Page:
resilience reporter

resilience starts with information

Why Hurricane Sally is moving so slowly—and delivering epic rainfall

Stop thinking of resilience as a trait. It’s more than that

After living in San Francisco for many years, my friend and her husband decided to relocate to New York City. Jessica (not her real name) is an Asian American woman in her early 30s. She began her first shift as a nurse practitioner at the psychiatric ward of an NYC hospital in March of 2020, just as the COVID-19 crisis was intensifying.

It was a rocky start: During her occupational health clearance the week before her first official day, Jessica was rattled to see that no one was wearing personal protective equipment. In fact, the chief of psychiatry explicitly told her not to wear a mask—and shortly thereafter became infected with COVID-19 himself. In her first 10 days, both of the other psychiatric providers in Jessica’s unit were out sick. Many of the patients Jessica treated had clearly been struggling for a long time, and she could see how their mental illnesses had been exacerbated by racism and institutional neglect…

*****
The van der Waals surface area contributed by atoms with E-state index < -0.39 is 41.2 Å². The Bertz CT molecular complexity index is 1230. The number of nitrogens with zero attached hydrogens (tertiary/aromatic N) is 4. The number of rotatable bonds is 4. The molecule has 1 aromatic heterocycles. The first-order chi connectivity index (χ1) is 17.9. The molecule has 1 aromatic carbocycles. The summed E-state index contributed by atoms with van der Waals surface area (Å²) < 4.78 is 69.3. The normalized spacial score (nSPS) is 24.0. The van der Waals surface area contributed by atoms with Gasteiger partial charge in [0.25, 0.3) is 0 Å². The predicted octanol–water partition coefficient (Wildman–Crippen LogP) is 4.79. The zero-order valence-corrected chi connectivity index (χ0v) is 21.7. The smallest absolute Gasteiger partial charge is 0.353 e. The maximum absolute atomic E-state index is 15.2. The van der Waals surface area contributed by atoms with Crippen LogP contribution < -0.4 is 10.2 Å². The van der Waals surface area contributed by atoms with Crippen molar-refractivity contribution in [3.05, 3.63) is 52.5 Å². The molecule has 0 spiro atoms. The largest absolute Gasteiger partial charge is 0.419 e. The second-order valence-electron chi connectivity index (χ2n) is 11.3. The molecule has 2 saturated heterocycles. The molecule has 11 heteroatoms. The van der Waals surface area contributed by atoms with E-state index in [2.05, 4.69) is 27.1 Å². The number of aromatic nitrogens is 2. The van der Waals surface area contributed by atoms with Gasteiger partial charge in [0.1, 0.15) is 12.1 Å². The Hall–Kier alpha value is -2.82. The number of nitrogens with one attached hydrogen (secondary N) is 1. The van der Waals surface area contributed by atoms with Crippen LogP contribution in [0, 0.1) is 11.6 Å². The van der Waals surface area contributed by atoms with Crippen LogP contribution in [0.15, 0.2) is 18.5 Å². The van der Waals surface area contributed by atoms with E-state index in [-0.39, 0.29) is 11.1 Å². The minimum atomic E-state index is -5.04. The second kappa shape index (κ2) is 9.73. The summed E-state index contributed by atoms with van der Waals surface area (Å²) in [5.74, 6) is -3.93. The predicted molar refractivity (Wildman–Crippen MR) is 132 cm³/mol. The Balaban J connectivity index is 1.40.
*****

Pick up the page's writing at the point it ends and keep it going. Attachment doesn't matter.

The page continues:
Why Hurricane Sally is moving so slowly—and delivering epic rainfall

These storms developed completely differently, but why? Why do some hurricanes barrel into the coast with devastating speed, while others park over an area and cause major flooding? And could climate change be influencing them?

Hurricane Sally struck the Gulf Coast from Mississippi to the Florida Panhandle as a Category 2 storm. It’s expected to dump a devastating 20 inches of rain as it continues moving over land more slowly than the average person walks—about 3 miles per hour.

Last month, Hurricane Laura struck southwest Louisiana and Texas, trotting onshore at 15 mph as a Category 4 storm that rapidly lost steam once over land. (See photos from a Louisiana town struggling to rebuild after Laura.)

Twice in the past three days, Sally built wind speeds in just a few hours—the storm “rapidly intensified”; on Monday and then again late Tuesday into Wednesday morning. Laura also rapidly intensified—from a tropical storm to a Category 3 hurricane in 24 hours—but it moved quickly…

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